@mattdm: true, my answer didn't clearly indicate this. Hopefully it is clearer now. Thanks! –  Miguel Dec 24 '11 at 17:59
    
I guess the other thing that's not clear is: are these increasing bits used to express more range, or more precision within the same overall range? How and why are the limits of the range chosen? –  mattdm Dec 24 '11 at 18:27
    
In 32-bit floating point you can represent up to about 7 digits accurately, with the decimal point in any place within those 7 digits. 64-bit floating point increases that to 16 digits. The [0-1] range is good because it gives you the most precision in the decimal digits (i.e. 7 or 16 digits after the decimal point), while still leaving a lot of space for representing numbers that are outside of the range. –  Miguel Dec 24 '11 at 19:21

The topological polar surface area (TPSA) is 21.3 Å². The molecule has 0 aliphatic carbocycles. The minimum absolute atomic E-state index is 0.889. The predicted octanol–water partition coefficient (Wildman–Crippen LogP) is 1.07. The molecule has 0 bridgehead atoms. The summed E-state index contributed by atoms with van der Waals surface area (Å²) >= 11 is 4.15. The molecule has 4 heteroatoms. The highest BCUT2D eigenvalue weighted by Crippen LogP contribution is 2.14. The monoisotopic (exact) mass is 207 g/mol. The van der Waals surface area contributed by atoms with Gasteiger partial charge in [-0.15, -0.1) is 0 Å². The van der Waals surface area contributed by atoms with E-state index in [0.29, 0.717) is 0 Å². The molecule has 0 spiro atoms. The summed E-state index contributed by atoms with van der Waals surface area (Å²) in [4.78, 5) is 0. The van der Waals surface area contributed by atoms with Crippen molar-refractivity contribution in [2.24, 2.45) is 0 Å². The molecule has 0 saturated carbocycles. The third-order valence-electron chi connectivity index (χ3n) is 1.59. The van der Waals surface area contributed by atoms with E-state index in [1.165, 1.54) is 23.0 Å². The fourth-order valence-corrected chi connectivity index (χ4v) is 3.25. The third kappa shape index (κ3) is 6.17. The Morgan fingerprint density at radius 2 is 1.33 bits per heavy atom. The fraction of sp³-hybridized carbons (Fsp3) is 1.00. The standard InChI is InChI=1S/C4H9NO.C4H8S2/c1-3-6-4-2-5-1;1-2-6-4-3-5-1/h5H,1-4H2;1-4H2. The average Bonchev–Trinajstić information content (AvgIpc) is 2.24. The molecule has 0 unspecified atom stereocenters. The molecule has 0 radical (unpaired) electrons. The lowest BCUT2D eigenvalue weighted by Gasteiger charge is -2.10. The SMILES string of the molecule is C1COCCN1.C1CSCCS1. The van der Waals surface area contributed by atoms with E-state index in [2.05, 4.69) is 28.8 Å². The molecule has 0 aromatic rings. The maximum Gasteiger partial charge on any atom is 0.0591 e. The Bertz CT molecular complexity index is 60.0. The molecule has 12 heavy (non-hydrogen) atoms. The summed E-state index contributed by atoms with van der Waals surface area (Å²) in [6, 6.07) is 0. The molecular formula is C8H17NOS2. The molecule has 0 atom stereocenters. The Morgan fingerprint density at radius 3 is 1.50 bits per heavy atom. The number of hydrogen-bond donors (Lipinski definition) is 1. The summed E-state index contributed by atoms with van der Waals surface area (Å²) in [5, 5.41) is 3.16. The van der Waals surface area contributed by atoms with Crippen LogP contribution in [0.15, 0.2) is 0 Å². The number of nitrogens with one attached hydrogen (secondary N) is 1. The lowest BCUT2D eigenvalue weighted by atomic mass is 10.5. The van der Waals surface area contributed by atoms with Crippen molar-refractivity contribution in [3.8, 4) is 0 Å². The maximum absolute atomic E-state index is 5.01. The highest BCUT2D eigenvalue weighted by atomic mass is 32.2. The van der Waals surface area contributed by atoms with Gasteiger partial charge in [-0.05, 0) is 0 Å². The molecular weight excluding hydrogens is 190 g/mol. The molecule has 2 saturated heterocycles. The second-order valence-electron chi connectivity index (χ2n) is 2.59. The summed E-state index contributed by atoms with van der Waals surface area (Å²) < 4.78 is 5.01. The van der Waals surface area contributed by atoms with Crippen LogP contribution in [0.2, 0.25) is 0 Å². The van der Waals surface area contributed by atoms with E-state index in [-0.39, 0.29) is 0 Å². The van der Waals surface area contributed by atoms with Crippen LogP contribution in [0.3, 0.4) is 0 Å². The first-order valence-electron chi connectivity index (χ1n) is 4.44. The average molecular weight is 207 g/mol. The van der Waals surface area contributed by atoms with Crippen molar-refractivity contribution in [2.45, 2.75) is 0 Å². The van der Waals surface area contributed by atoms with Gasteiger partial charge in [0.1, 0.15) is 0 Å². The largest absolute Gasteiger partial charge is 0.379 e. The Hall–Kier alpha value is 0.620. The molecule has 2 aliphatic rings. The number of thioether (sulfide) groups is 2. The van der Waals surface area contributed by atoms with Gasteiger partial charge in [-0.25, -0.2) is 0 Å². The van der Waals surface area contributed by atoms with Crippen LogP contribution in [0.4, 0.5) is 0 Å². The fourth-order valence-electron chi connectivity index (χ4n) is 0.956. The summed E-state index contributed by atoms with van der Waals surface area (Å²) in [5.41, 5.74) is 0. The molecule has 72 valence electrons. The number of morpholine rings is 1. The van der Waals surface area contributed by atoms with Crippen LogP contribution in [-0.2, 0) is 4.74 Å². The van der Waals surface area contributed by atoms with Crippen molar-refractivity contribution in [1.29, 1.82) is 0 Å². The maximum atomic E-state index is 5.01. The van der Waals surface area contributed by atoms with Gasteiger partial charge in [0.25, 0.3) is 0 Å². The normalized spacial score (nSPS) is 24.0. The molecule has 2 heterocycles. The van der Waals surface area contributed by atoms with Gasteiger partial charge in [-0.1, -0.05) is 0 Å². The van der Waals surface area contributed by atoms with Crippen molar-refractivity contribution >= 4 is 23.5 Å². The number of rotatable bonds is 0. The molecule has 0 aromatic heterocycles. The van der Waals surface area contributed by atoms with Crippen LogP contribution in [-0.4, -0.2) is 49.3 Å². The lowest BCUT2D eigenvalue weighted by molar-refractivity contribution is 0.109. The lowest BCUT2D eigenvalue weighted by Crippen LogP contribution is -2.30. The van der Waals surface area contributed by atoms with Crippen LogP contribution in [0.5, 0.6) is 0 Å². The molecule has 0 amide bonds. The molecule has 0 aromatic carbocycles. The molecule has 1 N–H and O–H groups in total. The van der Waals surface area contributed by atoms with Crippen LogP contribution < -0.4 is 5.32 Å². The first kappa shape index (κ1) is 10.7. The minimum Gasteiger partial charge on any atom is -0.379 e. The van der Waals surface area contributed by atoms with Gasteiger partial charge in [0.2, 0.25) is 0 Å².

I know it's lame to answer my own question, especially if others have also tried to provide an answer. Yet, the best explanation I've found just now is on this web page: photozone.de - Brightness & Exposure.

It reveals to me that I've had a misconception about the "Exposure" function in editing software.

One thing that Stan Rogers helped me to understand is that we're always only looking at a relative brightness range from 0 to 1.

What I expected "Exposure" to do is to shift all mid-gray values towards the extreme end (black or white), in a way that would compress the lowest or highest values proportionally to their position. I.e, that when I'd increase exposure, a mid-gray tone (0.5) would be increased more (e.g. by 0.2) than a tone that's already very bright (e.g. 0.9 only by 0.03). That way, especially if using high-precision numbers internally (i.e. floating point numbers), there'd be practically no loss in information.